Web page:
Ferguson talks about reading books with a flashlight at night. Something we’ve all done before though for most it was mostly comic books or girly magazines. His takeaway was just a bit different. He just didn’t see the happy ending, he also saw the evil characters. Recognized them in fact from the own characters in his life.

He talks about breaking up with his wife via a phone call because he got sidetracked by his drinking buddies on his way to see her. He talked about a woman who convinced him to turn his back on his decision not to take any more drugs. He talks about almost jumping off the Tower of London but getting distracted by a glass of sherry offered by a friend.

And there are more anecdotes about drugs and drinking. These are the grim parts that never really got to be that dark.

He talks about these experiences frankly. He didn’t paint himself as a saint. He was just a guy who happened to be in the wrong place at the wrong time. And, yes, with the wrong people. And most of all, there were moments when he made the wrong decisions.

But then he picks himself up to make amends. I love the parts where he becomes introspective. There was one part where he was looking in the mirror and realizing he didn’t like what he saw.  Cliché, right? But Ferguson made it sincere.

In fact, American on Purpose shows us that his musings are similar to what any one of us might have on any given Sunday. Nothing earthshaking at all. He’s just one of us. All we have to do is get up. But what Ferguson also says that it’s not going to be easy. And he is a man who can preach about determination. Twenty-six years of being sober (since 1992) is not a mean feat.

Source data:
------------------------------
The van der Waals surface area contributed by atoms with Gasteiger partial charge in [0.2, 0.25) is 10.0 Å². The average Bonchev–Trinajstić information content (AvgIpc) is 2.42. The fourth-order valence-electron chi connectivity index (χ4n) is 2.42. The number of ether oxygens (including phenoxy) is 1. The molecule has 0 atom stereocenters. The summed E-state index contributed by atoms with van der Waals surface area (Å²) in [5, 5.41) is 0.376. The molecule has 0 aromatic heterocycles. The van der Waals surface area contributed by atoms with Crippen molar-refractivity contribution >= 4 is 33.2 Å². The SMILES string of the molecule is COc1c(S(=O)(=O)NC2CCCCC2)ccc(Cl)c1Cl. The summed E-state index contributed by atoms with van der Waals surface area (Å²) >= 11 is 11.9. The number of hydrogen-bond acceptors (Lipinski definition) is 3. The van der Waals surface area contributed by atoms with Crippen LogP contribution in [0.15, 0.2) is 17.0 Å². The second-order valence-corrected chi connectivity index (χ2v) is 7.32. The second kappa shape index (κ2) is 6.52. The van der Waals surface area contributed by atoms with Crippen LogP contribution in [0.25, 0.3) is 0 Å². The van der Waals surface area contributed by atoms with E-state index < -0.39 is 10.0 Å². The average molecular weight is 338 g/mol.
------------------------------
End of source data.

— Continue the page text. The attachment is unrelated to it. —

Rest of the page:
Finally, you know those tell-all books when you read about scandalous back stories of famous people or events? In American on Purpose, Ferguson falls into the same trap. He took advantage of his book and made it into his own platform. However, it wasn’t to expose a dirty secret. And never to shame or embarrass anybody — well, maybe just himself.

Instead, he took advantage of the book to apologize to the people whom he had hurt while he was being his own personal wrecking ball. It was a love letter to his family, his ex-wives, his current wife, and his friends. And if I were any of these people, I would love him even more.

American on Purpose was a great distraction and a great inspiration. It says that you don’t have to be brandedas particularly good looking or smart to succeed in life. I think this book is very apt for millennials who sometimes get worried about the wrong things. Plus, we don’t have a keen sense of focus and there’s no need to memorize plotlines because each little snippet stands alone.

You’d think about passing this book on to your friends or to your mom. I wouldn’t recommend that. Personally, for having me and my brothers, I think my mom deserves all the laughter she can muster from the world. But I also think that this is not a book to read just once. The anecdotes could stand another pass. And they will be funny again after a few years. Or even just after a couple of months.

What I’m saying is, that you should get your mom her own copy. But tell her upfront that just because a standup wrote it, it’s not a comic book. It’s inspirational and, well, more of a self-help book. The Craig Ferguson way.
- review from Patrick Bailey